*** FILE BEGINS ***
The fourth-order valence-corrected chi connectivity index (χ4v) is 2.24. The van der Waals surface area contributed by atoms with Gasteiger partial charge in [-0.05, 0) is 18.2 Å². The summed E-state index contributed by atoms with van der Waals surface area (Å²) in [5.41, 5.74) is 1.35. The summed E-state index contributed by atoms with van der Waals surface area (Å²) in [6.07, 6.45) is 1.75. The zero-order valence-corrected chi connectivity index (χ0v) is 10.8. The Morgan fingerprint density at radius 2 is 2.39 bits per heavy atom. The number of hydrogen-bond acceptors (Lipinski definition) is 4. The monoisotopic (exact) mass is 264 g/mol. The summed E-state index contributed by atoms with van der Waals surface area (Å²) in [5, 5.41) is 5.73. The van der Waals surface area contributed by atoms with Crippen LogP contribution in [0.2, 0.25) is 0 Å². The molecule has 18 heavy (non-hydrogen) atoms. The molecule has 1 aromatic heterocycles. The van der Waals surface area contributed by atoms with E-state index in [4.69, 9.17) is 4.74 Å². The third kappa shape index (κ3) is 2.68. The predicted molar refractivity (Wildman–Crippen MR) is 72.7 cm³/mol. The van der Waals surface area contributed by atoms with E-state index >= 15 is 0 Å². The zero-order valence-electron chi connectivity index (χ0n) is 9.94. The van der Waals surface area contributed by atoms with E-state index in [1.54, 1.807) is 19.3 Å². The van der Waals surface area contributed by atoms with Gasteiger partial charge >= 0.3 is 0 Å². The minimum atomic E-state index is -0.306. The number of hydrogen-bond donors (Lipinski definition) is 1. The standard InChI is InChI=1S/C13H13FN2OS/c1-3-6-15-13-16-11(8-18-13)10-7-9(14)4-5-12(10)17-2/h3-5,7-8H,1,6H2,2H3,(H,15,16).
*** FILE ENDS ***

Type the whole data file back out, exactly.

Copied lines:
The fourth-order valence-corrected chi connectivity index (χ4v) is 2.24. The van der Waals surface area contributed by atoms with Gasteiger partial charge in [-0.05, 0) is 18.2 Å². The summed E-state index contributed by atoms with van der Waals surface area (Å²) in [5.41, 5.74) is 1.35. The summed E-state index contributed by atoms with van der Waals surface area (Å²) in [6.07, 6.45) is 1.75. The zero-order valence-corrected chi connectivity index (χ0v) is 10.8. The Morgan fingerprint density at radius 2 is 2.39 bits per heavy atom. The number of hydrogen-bond acceptors (Lipinski definition) is 4. The monoisotopic (exact) mass is 264 g/mol. The summed E-state index contributed by atoms with van der Waals surface area (Å²) in [5, 5.41) is 5.73. The van der Waals surface area contributed by atoms with Crippen LogP contribution in [0.2, 0.25) is 0 Å². The molecule has 18 heavy (non-hydrogen) atoms. The molecule has 1 aromatic heterocycles. The van der Waals surface area contributed by atoms with E-state index in [4.69, 9.17) is 4.74 Å². The third kappa shape index (κ3) is 2.68. The predicted molar refractivity (Wildman–Crippen MR) is 72.7 cm³/mol. The van der Waals surface area contributed by atoms with E-state index >= 15 is 0 Å². The zero-order valence-electron chi connectivity index (χ0n) is 9.94. The van der Waals surface area contributed by atoms with E-state index in [1.54, 1.807) is 19.3 Å². The van der Waals surface area contributed by atoms with Gasteiger partial charge >= 0.3 is 0 Å². The minimum atomic E-state index is -0.306. The number of hydrogen-bond donors (Lipinski definition) is 1. The standard InChI is InChI=1S/C13H13FN2OS/c1-3-6-15-13-16-11(8-18-13)10-7-9(14)4-5-12(10)17-2/h3-5,7-8H,1,6H2,2H3,(H,15,16).